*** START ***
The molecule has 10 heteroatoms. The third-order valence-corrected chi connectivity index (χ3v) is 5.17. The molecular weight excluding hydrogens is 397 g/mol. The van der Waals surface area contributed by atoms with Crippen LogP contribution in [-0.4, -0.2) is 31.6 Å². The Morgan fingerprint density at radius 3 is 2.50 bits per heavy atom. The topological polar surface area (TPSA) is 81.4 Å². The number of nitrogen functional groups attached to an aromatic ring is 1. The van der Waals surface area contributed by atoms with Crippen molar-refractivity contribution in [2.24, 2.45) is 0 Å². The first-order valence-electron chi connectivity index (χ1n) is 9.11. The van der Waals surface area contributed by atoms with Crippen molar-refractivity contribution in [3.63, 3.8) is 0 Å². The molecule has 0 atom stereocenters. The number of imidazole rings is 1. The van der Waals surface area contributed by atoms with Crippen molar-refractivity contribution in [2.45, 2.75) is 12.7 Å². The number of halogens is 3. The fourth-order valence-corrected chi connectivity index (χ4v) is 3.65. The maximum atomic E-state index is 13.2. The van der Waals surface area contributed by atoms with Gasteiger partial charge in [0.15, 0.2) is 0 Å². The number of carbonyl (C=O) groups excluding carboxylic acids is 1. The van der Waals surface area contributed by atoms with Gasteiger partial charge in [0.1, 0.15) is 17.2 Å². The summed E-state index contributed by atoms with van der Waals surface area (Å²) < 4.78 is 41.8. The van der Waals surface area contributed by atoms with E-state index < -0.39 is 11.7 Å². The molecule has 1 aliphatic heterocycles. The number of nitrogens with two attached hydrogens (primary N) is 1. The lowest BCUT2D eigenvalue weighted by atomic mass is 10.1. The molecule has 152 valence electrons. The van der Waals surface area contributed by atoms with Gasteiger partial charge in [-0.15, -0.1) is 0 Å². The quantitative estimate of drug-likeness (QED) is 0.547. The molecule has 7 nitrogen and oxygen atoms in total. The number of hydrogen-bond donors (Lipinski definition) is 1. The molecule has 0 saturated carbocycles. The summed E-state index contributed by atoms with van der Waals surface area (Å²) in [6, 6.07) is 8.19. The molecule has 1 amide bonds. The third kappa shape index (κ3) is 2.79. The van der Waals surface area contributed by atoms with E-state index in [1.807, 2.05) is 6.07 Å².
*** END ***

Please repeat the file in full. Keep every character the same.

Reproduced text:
The molecule has 10 heteroatoms. The third-order valence-corrected chi connectivity index (χ3v) is 5.17. The molecular weight excluding hydrogens is 397 g/mol. The van der Waals surface area contributed by atoms with Crippen LogP contribution in [-0.4, -0.2) is 31.6 Å². The Morgan fingerprint density at radius 3 is 2.50 bits per heavy atom. The topological polar surface area (TPSA) is 81.4 Å². The number of nitrogen functional groups attached to an aromatic ring is 1. The van der Waals surface area contributed by atoms with Crippen molar-refractivity contribution in [2.24, 2.45) is 0 Å². The first-order valence-electron chi connectivity index (χ1n) is 9.11. The van der Waals surface area contributed by atoms with Crippen molar-refractivity contribution in [3.63, 3.8) is 0 Å². The molecule has 0 atom stereocenters. The number of imidazole rings is 1. The van der Waals surface area contributed by atoms with Crippen molar-refractivity contribution in [2.45, 2.75) is 12.7 Å². The number of halogens is 3. The fourth-order valence-corrected chi connectivity index (χ4v) is 3.65. The maximum atomic E-state index is 13.2. The van der Waals surface area contributed by atoms with Gasteiger partial charge in [0.15, 0.2) is 0 Å². The number of carbonyl (C=O) groups excluding carboxylic acids is 1. The van der Waals surface area contributed by atoms with Gasteiger partial charge in [0.1, 0.15) is 17.2 Å². The summed E-state index contributed by atoms with van der Waals surface area (Å²) < 4.78 is 41.8. The van der Waals surface area contributed by atoms with E-state index < -0.39 is 11.7 Å². The molecule has 1 aliphatic heterocycles. The number of nitrogens with two attached hydrogens (primary N) is 1. The lowest BCUT2D eigenvalue weighted by atomic mass is 10.1. The molecule has 152 valence electrons. The van der Waals surface area contributed by atoms with Gasteiger partial charge in [-0.15, -0.1) is 0 Å². The quantitative estimate of drug-likeness (QED) is 0.547. The molecule has 7 nitrogen and oxygen atoms in total. The number of hydrogen-bond donors (Lipinski definition) is 1. The molecule has 0 saturated carbocycles. The summed E-state index contributed by atoms with van der Waals surface area (Å²) in [6, 6.07) is 8.19. The molecule has 1 amide bonds. The third kappa shape index (κ3) is 2.79. The van der Waals surface area contributed by atoms with E-state index in [1.807, 2.05) is 6.07 Å².